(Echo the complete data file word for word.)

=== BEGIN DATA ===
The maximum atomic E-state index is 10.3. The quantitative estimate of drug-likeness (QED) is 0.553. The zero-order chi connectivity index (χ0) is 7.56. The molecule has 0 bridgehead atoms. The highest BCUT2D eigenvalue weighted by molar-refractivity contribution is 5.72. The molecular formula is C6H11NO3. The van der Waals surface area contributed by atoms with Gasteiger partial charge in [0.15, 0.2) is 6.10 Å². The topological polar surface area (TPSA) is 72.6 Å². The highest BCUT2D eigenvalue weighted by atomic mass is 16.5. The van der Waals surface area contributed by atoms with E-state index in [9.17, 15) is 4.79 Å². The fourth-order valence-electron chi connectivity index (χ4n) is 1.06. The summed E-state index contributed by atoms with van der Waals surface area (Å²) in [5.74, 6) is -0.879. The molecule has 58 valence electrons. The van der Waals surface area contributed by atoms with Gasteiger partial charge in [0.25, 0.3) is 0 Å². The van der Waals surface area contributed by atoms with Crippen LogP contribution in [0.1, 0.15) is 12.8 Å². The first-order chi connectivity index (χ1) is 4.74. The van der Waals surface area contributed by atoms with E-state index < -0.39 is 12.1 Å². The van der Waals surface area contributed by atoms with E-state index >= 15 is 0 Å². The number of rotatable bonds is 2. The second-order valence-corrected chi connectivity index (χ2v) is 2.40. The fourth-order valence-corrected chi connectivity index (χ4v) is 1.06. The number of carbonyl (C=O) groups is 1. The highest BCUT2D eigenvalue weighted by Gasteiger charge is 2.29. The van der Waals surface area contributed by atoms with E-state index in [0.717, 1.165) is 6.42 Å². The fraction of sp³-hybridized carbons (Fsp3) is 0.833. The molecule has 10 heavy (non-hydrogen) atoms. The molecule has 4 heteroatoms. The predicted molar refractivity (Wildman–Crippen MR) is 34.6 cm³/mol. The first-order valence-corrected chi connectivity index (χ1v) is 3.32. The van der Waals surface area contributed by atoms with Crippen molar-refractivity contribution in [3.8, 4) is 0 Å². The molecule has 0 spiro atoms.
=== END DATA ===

The maximum atomic E-state index is 10.3. The quantitative estimate of drug-likeness (QED) is 0.553. The zero-order chi connectivity index (χ0) is 7.56. The molecule has 0 bridgehead atoms. The highest BCUT2D eigenvalue weighted by molar-refractivity contribution is 5.72. The molecular formula is C6H11NO3. The van der Waals surface area contributed by atoms with Gasteiger partial charge in [0.15, 0.2) is 6.10 Å². The topological polar surface area (TPSA) is 72.6 Å². The highest BCUT2D eigenvalue weighted by atomic mass is 16.5. The van der Waals surface area contributed by atoms with E-state index in [9.17, 15) is 4.79 Å². The fourth-order valence-electron chi connectivity index (χ4n) is 1.06. The summed E-state index contributed by atoms with van der Waals surface area (Å²) in [5.74, 6) is -0.879. The molecule has 58 valence electrons. The van der Waals surface area contributed by atoms with Gasteiger partial charge in [0.25, 0.3) is 0 Å². The van der Waals surface area contributed by atoms with Crippen LogP contribution in [0.1, 0.15) is 12.8 Å². The first-order chi connectivity index (χ1) is 4.74. The van der Waals surface area contributed by atoms with E-state index < -0.39 is 12.1 Å². The van der Waals surface area contributed by atoms with E-state index >= 15 is 0 Å². The number of rotatable bonds is 2. The second-order valence-corrected chi connectivity index (χ2v) is 2.40. The fourth-order valence-corrected chi connectivity index (χ4v) is 1.06. The number of carbonyl (C=O) groups is 1. The highest BCUT2D eigenvalue weighted by Gasteiger charge is 2.29. The van der Waals surface area contributed by atoms with E-state index in [0.717, 1.165) is 6.42 Å². The fraction of sp³-hybridized carbons (Fsp3) is 0.833. The molecule has 10 heavy (non-hydrogen) atoms. The molecule has 4 heteroatoms. The predicted molar refractivity (Wildman–Crippen MR) is 34.6 cm³/mol. The first-order valence-corrected chi connectivity index (χ1v) is 3.32. The van der Waals surface area contributed by atoms with Crippen molar-refractivity contribution in [3.8, 4) is 0 Å². The molecule has 0 spiro atoms.